3. The sleep.

Eh. It's one class. If you're really not feeling that great, it's okay to miss. It's not the end of the world. You'll just email your professor after you sleep for the next hour...two hours...three hours...

4. Calling Mom.

The only person who will know exactly what to do: Mom. She knows how to take care of you. Maybe she can give some advice.

Whatever that advice may be, you're more than likely going to follow it 100% because she's your mom, and you're hopeless and desperate for help at college.

5. The Wellness Center visit.

This whole time you have been hoping and praying that you are not sick and this is just allergies or something you ate last night. Your mom convinced you to go get checked out by a doctor "just in case".

When the doctor tells you that you're sick, you still can't believe it. This is the last thing you wanted. This is probably the last thing your roommate wanted, too.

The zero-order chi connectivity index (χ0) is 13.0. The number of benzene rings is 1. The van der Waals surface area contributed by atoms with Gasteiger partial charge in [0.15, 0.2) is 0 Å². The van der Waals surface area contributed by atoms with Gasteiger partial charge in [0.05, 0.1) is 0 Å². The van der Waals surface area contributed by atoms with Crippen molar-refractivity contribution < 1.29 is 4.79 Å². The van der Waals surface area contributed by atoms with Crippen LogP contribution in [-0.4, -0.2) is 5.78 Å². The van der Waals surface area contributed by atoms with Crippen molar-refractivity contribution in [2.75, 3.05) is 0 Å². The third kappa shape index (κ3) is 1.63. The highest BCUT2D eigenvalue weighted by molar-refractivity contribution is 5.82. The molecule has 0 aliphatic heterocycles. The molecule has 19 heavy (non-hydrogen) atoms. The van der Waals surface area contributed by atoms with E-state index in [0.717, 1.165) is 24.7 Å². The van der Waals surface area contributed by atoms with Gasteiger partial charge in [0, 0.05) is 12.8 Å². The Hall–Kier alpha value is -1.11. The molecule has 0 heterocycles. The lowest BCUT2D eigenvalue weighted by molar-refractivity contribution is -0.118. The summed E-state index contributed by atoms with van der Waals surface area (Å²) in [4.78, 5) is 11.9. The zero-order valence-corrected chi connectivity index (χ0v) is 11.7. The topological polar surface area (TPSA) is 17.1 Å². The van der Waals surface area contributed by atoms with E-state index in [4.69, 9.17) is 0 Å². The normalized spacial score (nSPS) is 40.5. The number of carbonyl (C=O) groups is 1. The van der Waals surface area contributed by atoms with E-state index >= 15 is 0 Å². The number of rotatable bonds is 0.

6. Accepting defeat.

It's time to go get the cold medicine, the tissues, and the soup. You're staying in your dorm until this blows over. You feel awful, but maybe this is a chance to catch up on sleep, homework, and binge-watching.

7. Emailing all of your professors.

This is the long part. You need to email each one of your professors that you aren't going to make it to class, especially the ones that count attendance into your grade.

Explaining what is going on, asking questions, and making sure you don't miss what lesson is happening, is a lot to keep track of.

8. The relaxation.

You finally find yourself in pajamas under your fluffy comforter, watching Netflix with a mouthful of chicken soup you microwaved.

If only you could live like this every day at college.

Cover Image Credit: Fandom Wikia